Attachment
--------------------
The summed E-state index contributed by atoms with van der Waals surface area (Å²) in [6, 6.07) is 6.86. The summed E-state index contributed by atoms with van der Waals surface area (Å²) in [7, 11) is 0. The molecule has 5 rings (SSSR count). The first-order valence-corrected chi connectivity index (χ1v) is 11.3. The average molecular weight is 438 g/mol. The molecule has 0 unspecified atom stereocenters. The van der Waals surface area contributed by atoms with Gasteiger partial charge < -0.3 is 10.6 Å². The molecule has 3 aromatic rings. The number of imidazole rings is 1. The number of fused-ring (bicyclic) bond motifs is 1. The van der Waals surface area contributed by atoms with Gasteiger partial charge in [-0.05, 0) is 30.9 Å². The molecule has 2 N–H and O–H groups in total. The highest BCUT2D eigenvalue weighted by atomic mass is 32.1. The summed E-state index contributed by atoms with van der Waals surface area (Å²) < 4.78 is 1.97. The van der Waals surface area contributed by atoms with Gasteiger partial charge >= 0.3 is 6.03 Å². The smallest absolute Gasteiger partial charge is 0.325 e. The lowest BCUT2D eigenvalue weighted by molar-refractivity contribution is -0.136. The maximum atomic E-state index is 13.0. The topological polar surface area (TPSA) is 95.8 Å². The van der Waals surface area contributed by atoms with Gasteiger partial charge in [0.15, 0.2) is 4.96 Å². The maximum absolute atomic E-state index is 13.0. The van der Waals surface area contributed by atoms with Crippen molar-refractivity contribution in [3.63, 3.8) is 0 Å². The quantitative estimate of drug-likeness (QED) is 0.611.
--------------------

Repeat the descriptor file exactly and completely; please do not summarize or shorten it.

The summed E-state index contributed by atoms with van der Waals surface area (Å²) in [6, 6.07) is 6.86. The summed E-state index contributed by atoms with van der Waals surface area (Å²) in [7, 11) is 0. The molecule has 5 rings (SSSR count). The first-order valence-corrected chi connectivity index (χ1v) is 11.3. The average molecular weight is 438 g/mol. The molecule has 0 unspecified atom stereocenters. The van der Waals surface area contributed by atoms with Gasteiger partial charge < -0.3 is 10.6 Å². The molecule has 3 aromatic rings. The number of imidazole rings is 1. The number of fused-ring (bicyclic) bond motifs is 1. The van der Waals surface area contributed by atoms with Gasteiger partial charge in [-0.05, 0) is 30.9 Å². The molecule has 2 N–H and O–H groups in total. The highest BCUT2D eigenvalue weighted by atomic mass is 32.1. The summed E-state index contributed by atoms with van der Waals surface area (Å²) < 4.78 is 1.97. The van der Waals surface area contributed by atoms with Gasteiger partial charge >= 0.3 is 6.03 Å². The smallest absolute Gasteiger partial charge is 0.325 e. The lowest BCUT2D eigenvalue weighted by molar-refractivity contribution is -0.136. The maximum atomic E-state index is 13.0. The topological polar surface area (TPSA) is 95.8 Å². The van der Waals surface area contributed by atoms with Gasteiger partial charge in [0.15, 0.2) is 4.96 Å². The maximum absolute atomic E-state index is 13.0. The van der Waals surface area contributed by atoms with Crippen molar-refractivity contribution in [3.63, 3.8) is 0 Å². The quantitative estimate of drug-likeness (QED) is 0.611.